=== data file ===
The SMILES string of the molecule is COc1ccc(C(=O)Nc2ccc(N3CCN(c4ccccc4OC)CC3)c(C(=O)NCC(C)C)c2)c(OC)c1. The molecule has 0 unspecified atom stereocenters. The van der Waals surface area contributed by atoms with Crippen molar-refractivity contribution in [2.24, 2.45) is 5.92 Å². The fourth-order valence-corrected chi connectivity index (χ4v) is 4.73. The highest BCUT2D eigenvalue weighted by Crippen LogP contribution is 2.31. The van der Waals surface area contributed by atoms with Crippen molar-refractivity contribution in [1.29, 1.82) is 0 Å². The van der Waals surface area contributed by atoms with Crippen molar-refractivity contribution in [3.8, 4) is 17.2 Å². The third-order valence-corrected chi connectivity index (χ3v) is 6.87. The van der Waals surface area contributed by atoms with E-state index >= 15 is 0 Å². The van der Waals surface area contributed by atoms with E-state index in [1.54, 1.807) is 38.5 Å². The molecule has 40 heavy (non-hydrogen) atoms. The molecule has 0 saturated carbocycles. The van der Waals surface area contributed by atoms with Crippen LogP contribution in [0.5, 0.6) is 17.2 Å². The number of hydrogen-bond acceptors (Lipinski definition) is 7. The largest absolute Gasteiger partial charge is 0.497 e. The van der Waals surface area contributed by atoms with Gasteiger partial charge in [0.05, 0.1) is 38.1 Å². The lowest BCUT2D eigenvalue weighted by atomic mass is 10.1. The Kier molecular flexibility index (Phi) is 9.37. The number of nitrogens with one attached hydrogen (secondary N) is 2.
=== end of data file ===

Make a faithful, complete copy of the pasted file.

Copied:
The SMILES string of the molecule is COc1ccc(C(=O)Nc2ccc(N3CCN(c4ccccc4OC)CC3)c(C(=O)NCC(C)C)c2)c(OC)c1. The molecule has 0 unspecified atom stereocenters. The van der Waals surface area contributed by atoms with Crippen molar-refractivity contribution in [2.24, 2.45) is 5.92 Å². The fourth-order valence-corrected chi connectivity index (χ4v) is 4.73. The highest BCUT2D eigenvalue weighted by Crippen LogP contribution is 2.31. The van der Waals surface area contributed by atoms with Crippen molar-refractivity contribution in [1.29, 1.82) is 0 Å². The van der Waals surface area contributed by atoms with Crippen molar-refractivity contribution in [3.8, 4) is 17.2 Å². The third-order valence-corrected chi connectivity index (χ3v) is 6.87. The van der Waals surface area contributed by atoms with E-state index >= 15 is 0 Å². The van der Waals surface area contributed by atoms with E-state index in [1.54, 1.807) is 38.5 Å². The molecule has 40 heavy (non-hydrogen) atoms. The molecule has 0 saturated carbocycles. The van der Waals surface area contributed by atoms with Crippen LogP contribution in [0.5, 0.6) is 17.2 Å². The number of hydrogen-bond acceptors (Lipinski definition) is 7. The largest absolute Gasteiger partial charge is 0.497 e. The van der Waals surface area contributed by atoms with Gasteiger partial charge in [0.05, 0.1) is 38.1 Å². The lowest BCUT2D eigenvalue weighted by atomic mass is 10.1. The Kier molecular flexibility index (Phi) is 9.37. The number of nitrogens with one attached hydrogen (secondary N) is 2.